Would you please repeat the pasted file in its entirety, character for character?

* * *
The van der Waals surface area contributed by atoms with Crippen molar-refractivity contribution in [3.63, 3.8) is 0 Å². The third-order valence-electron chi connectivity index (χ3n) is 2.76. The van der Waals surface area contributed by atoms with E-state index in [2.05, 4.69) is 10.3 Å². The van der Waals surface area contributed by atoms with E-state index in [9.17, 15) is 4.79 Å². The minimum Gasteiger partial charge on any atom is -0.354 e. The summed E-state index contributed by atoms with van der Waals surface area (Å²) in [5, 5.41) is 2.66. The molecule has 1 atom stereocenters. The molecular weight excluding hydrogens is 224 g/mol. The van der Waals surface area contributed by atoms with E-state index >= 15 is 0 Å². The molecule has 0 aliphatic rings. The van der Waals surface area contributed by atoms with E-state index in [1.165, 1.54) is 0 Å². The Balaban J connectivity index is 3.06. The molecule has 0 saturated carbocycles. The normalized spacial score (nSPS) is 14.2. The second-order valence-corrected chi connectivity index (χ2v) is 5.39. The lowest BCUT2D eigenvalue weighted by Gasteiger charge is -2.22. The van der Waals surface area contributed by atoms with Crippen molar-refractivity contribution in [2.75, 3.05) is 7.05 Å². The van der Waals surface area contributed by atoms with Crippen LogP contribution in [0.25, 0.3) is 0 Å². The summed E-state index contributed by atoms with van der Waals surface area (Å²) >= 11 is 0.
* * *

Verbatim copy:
The van der Waals surface area contributed by atoms with Crippen molar-refractivity contribution in [3.63, 3.8) is 0 Å². The third-order valence-electron chi connectivity index (χ3n) is 2.76. The van der Waals surface area contributed by atoms with E-state index in [2.05, 4.69) is 10.3 Å². The van der Waals surface area contributed by atoms with E-state index in [9.17, 15) is 4.79 Å². The minimum Gasteiger partial charge on any atom is -0.354 e. The summed E-state index contributed by atoms with van der Waals surface area (Å²) in [5, 5.41) is 2.66. The molecule has 1 atom stereocenters. The molecular weight excluding hydrogens is 224 g/mol. The van der Waals surface area contributed by atoms with E-state index >= 15 is 0 Å². The molecule has 0 aliphatic rings. The van der Waals surface area contributed by atoms with E-state index in [1.165, 1.54) is 0 Å². The Balaban J connectivity index is 3.06. The molecule has 0 saturated carbocycles. The normalized spacial score (nSPS) is 14.2. The second-order valence-corrected chi connectivity index (χ2v) is 5.39. The lowest BCUT2D eigenvalue weighted by Gasteiger charge is -2.22. The van der Waals surface area contributed by atoms with Crippen molar-refractivity contribution in [2.75, 3.05) is 7.05 Å². The van der Waals surface area contributed by atoms with Crippen LogP contribution in [0.25, 0.3) is 0 Å². The summed E-state index contributed by atoms with van der Waals surface area (Å²) >= 11 is 0.